Shared Statement of Ethical Principles for the Health Care System

Six major principles should govern health care:

1. Health care is a human right.

• Because health care is a human right, all health care systems should ensure universal access to basic services, regardless of ability to pay.

• Caring for sick people is a social obligation that transcends commerce. Institutions that provide health care may be owned for profit, but care is delivered under a higher standard of duty.

• Health care is financed at least in part by governments, which also heavily subsidize the training of those who work in health care and the research that forms its knowledge base. Therefore, individual providers or organizations do not have total discretion in providing and charging for services. They must recognize an obligation to society.

• Stewardship of the specialized knowledge of medicine and health care requires that everybody in health care, including recipients, contribute to extending that knowledge through research. Those providing care must also spread their knowledge through teaching, publication, and collaboration with colleagues, regardless of their organizational affiliation.

• Stewardship of financial capital and physical resources requires efficiency in their use and investment in their renewal.

2. The care of the individual is at the center of health care, but the whole system needs to work to improve the health of populations.

• The personal experience of illness is the principal concern of individual patients, and the principal focus of the health care delivery system must be individual patients. Those who provide care for individual patients are not in that role responsible for the care of populations. However, they should be mindful that actions taken on behalf of individual patients will affect others and that they will sometimes have to balance competing needs.

• Those who provide care should be advocates for their patients and for the populations they serve, but never in ways that are unfair to others.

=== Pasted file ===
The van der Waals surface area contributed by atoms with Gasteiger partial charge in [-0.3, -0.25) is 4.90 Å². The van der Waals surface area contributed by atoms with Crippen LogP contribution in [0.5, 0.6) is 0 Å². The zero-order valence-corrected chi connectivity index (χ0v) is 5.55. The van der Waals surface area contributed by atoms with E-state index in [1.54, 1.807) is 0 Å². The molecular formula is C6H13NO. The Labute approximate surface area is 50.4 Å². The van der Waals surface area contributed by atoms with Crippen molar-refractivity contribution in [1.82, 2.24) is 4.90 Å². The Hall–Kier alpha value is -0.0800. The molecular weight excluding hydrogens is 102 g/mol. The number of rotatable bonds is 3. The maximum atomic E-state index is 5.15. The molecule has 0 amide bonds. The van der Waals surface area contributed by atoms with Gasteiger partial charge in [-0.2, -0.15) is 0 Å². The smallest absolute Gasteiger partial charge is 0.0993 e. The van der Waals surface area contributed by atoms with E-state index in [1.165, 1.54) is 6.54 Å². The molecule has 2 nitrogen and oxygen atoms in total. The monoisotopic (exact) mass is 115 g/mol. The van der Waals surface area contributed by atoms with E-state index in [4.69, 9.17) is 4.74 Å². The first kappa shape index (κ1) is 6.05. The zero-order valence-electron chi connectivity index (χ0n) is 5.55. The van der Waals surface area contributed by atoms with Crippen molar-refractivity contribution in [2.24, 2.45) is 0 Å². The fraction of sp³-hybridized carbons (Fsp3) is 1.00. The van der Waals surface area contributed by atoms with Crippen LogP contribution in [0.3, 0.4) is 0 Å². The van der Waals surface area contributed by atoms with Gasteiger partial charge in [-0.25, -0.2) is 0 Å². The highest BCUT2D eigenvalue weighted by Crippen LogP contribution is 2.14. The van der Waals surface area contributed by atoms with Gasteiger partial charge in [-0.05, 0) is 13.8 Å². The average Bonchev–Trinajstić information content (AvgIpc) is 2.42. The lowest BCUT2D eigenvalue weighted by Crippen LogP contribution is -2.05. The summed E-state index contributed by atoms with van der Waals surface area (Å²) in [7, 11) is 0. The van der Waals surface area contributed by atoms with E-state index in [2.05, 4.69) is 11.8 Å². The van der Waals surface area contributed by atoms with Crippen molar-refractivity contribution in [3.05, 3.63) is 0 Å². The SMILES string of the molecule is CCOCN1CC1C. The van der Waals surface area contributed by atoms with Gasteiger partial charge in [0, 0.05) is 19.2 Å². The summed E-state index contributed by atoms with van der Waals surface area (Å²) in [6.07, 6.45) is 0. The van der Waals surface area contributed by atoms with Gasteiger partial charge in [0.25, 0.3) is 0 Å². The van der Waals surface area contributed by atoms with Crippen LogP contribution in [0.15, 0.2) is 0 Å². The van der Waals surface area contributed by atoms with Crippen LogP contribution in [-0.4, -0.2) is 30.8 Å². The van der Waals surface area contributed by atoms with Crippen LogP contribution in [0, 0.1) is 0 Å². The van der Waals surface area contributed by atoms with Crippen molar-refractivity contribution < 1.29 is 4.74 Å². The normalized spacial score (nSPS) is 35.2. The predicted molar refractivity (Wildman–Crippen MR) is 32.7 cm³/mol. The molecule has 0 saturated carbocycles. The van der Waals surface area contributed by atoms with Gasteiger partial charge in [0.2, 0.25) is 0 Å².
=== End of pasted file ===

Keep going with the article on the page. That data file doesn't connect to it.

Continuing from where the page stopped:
3. The health care system must treat illness, alleviate suffering and disability, and promote health.

• Everybody in health care must strive to contribute to each of these aims.

• Teaching and research contribute to curing illness, alleviating suffering and disability, and promoting health, and they must be supported within the health care system.

4. Cooperation with each other, those served, and those in other sectors is essential for all who work in health care.

• Only with cooperation can health care delivery systems produce the best outcomes and value for individuals and society.

• Among the essential tasks in health care that require collaboration are:

— assuring an environment that uses the best available evidence from research and that minimizes unnecessary and inappropriate practice variation;

— ensuring that information about identifiable patients is kept confidential except with their permission;

— helping to sustain healthy and safe communities;

— providing a safe, secure, clean, and disciplined working environment within health care.

• All those working in any part of the health care system must be committed to developing the skills needed to work creatively in the presence of interpersonal and intergroup tensions.

5. All who provide health care must work to improve it.

• Health care organizations must establish ways to identify old procedures that should be modified or abandoned and new procedures or discoveries that may lead to improvements. They should introduce these improvements quickly.

• Those providing care must keep their practices up to date and participate in improvements that raise the quality of care, reduce costs, or both.

• Those providing care should never impede improvements in patient care because their financial interests might be harmed.

6. Do no harm.

• Those who organize and those who provide health care must recognize that every intervention has the possibility to harm.

• Errors in health care can cause harm. All those providing care should work to make it ever safer.

Source: American Academy of Arts and Sciences, Cambridge, MA.